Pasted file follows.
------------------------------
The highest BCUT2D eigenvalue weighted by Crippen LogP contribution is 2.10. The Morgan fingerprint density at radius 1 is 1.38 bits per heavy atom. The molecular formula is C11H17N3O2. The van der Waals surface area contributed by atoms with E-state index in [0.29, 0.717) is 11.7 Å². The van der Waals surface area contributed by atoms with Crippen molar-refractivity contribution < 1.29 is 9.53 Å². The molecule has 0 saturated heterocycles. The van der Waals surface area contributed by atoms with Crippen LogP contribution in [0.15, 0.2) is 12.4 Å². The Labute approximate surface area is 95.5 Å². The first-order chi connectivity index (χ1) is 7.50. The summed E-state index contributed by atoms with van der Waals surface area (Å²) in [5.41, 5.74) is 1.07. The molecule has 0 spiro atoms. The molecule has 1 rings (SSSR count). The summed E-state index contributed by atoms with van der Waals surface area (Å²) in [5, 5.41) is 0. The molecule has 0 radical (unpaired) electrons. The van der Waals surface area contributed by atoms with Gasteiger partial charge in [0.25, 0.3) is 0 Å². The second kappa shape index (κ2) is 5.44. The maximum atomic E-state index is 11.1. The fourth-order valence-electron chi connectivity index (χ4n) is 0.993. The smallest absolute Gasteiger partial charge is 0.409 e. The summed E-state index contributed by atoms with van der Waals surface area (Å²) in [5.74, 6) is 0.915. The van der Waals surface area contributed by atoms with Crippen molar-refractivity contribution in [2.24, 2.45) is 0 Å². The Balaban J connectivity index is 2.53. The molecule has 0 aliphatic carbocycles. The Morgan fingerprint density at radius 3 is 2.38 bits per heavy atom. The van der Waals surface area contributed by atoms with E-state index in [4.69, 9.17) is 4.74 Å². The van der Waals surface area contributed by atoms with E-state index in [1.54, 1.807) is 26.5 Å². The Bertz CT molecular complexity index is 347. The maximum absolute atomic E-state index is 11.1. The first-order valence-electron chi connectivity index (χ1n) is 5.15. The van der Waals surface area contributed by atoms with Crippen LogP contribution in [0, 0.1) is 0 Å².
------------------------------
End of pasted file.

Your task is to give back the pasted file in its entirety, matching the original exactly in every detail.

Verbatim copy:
The highest BCUT2D eigenvalue weighted by Crippen LogP contribution is 2.10. The Morgan fingerprint density at radius 1 is 1.38 bits per heavy atom. The molecular formula is C11H17N3O2. The van der Waals surface area contributed by atoms with E-state index in [0.29, 0.717) is 11.7 Å². The van der Waals surface area contributed by atoms with Crippen molar-refractivity contribution < 1.29 is 9.53 Å². The molecule has 0 saturated heterocycles. The van der Waals surface area contributed by atoms with Crippen LogP contribution in [0.15, 0.2) is 12.4 Å². The Labute approximate surface area is 95.5 Å². The first-order chi connectivity index (χ1) is 7.50. The summed E-state index contributed by atoms with van der Waals surface area (Å²) in [5.41, 5.74) is 1.07. The molecule has 0 spiro atoms. The molecule has 1 rings (SSSR count). The summed E-state index contributed by atoms with van der Waals surface area (Å²) in [5, 5.41) is 0. The molecule has 0 radical (unpaired) electrons. The van der Waals surface area contributed by atoms with Gasteiger partial charge in [0.25, 0.3) is 0 Å². The second kappa shape index (κ2) is 5.44. The maximum atomic E-state index is 11.1. The fourth-order valence-electron chi connectivity index (χ4n) is 0.993. The smallest absolute Gasteiger partial charge is 0.409 e. The summed E-state index contributed by atoms with van der Waals surface area (Å²) in [5.74, 6) is 0.915. The van der Waals surface area contributed by atoms with Crippen molar-refractivity contribution in [2.24, 2.45) is 0 Å². The Balaban J connectivity index is 2.53. The molecule has 0 aliphatic carbocycles. The Morgan fingerprint density at radius 3 is 2.38 bits per heavy atom. The van der Waals surface area contributed by atoms with E-state index in [4.69, 9.17) is 4.74 Å². The van der Waals surface area contributed by atoms with E-state index in [1.54, 1.807) is 26.5 Å². The Bertz CT molecular complexity index is 347. The maximum absolute atomic E-state index is 11.1. The first-order valence-electron chi connectivity index (χ1n) is 5.15. The van der Waals surface area contributed by atoms with Crippen LogP contribution in [0, 0.1) is 0 Å².